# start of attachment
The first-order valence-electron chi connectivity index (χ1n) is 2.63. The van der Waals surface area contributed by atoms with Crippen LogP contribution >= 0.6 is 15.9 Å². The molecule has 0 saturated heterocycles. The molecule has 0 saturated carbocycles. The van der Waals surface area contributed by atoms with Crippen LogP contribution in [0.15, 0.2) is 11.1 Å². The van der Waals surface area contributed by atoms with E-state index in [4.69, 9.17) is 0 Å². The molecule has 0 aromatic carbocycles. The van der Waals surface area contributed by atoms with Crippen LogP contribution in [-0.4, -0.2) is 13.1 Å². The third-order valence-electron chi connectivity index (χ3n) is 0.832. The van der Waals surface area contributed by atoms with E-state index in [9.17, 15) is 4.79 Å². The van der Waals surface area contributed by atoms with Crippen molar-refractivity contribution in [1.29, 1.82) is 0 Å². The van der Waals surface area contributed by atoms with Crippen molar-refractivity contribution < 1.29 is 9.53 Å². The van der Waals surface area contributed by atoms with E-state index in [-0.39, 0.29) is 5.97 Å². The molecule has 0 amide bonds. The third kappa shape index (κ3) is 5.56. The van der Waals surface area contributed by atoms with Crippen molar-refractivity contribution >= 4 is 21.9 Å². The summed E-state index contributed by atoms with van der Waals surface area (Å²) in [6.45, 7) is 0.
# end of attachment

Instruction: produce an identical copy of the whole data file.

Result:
The first-order valence-electron chi connectivity index (χ1n) is 2.63. The van der Waals surface area contributed by atoms with Crippen LogP contribution >= 0.6 is 15.9 Å². The molecule has 0 saturated heterocycles. The molecule has 0 saturated carbocycles. The van der Waals surface area contributed by atoms with Crippen LogP contribution in [0.15, 0.2) is 11.1 Å². The van der Waals surface area contributed by atoms with E-state index in [4.69, 9.17) is 0 Å². The molecule has 0 aromatic carbocycles. The van der Waals surface area contributed by atoms with Crippen LogP contribution in [-0.4, -0.2) is 13.1 Å². The third-order valence-electron chi connectivity index (χ3n) is 0.832. The van der Waals surface area contributed by atoms with E-state index in [9.17, 15) is 4.79 Å². The van der Waals surface area contributed by atoms with Crippen molar-refractivity contribution in [1.29, 1.82) is 0 Å². The van der Waals surface area contributed by atoms with Crippen molar-refractivity contribution < 1.29 is 9.53 Å². The van der Waals surface area contributed by atoms with E-state index in [-0.39, 0.29) is 5.97 Å². The molecule has 0 amide bonds. The third kappa shape index (κ3) is 5.56. The van der Waals surface area contributed by atoms with Crippen molar-refractivity contribution >= 4 is 21.9 Å². The summed E-state index contributed by atoms with van der Waals surface area (Å²) in [6.45, 7) is 0.